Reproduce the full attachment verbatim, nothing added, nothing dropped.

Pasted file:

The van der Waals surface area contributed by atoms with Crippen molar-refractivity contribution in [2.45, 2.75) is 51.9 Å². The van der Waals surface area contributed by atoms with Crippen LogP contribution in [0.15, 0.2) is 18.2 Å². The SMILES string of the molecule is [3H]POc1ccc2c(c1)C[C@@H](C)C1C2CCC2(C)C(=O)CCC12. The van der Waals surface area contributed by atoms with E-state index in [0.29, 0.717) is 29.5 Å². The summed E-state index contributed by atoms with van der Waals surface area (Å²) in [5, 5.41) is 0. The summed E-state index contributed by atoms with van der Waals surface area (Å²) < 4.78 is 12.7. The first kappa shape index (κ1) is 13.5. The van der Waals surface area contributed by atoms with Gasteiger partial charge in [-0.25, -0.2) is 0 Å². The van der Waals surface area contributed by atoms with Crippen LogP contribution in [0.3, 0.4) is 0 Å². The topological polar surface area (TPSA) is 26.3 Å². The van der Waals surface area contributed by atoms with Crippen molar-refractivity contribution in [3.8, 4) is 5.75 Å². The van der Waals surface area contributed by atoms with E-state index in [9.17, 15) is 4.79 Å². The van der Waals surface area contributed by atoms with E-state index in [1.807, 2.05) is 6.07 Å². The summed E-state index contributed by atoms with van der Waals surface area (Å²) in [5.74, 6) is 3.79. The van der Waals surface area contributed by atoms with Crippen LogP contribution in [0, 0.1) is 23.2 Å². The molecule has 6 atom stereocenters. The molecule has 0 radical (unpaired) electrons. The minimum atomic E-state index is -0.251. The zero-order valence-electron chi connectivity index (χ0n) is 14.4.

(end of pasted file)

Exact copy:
The van der Waals surface area contributed by atoms with Crippen molar-refractivity contribution in [2.45, 2.75) is 51.9 Å². The van der Waals surface area contributed by atoms with Crippen LogP contribution in [0.15, 0.2) is 18.2 Å². The SMILES string of the molecule is [3H]POc1ccc2c(c1)C[C@@H](C)C1C2CCC2(C)C(=O)CCC12. The van der Waals surface area contributed by atoms with E-state index in [0.29, 0.717) is 29.5 Å². The summed E-state index contributed by atoms with van der Waals surface area (Å²) in [5, 5.41) is 0. The summed E-state index contributed by atoms with van der Waals surface area (Å²) < 4.78 is 12.7. The first kappa shape index (κ1) is 13.5. The van der Waals surface area contributed by atoms with Gasteiger partial charge in [-0.25, -0.2) is 0 Å². The van der Waals surface area contributed by atoms with Crippen LogP contribution in [0.3, 0.4) is 0 Å². The topological polar surface area (TPSA) is 26.3 Å². The van der Waals surface area contributed by atoms with Crippen molar-refractivity contribution in [3.8, 4) is 5.75 Å². The van der Waals surface area contributed by atoms with E-state index in [9.17, 15) is 4.79 Å². The van der Waals surface area contributed by atoms with E-state index in [1.807, 2.05) is 6.07 Å². The summed E-state index contributed by atoms with van der Waals surface area (Å²) in [5.74, 6) is 3.79. The van der Waals surface area contributed by atoms with Crippen LogP contribution in [0, 0.1) is 23.2 Å². The molecule has 6 atom stereocenters. The molecule has 0 radical (unpaired) electrons. The minimum atomic E-state index is -0.251. The zero-order valence-electron chi connectivity index (χ0n) is 14.4.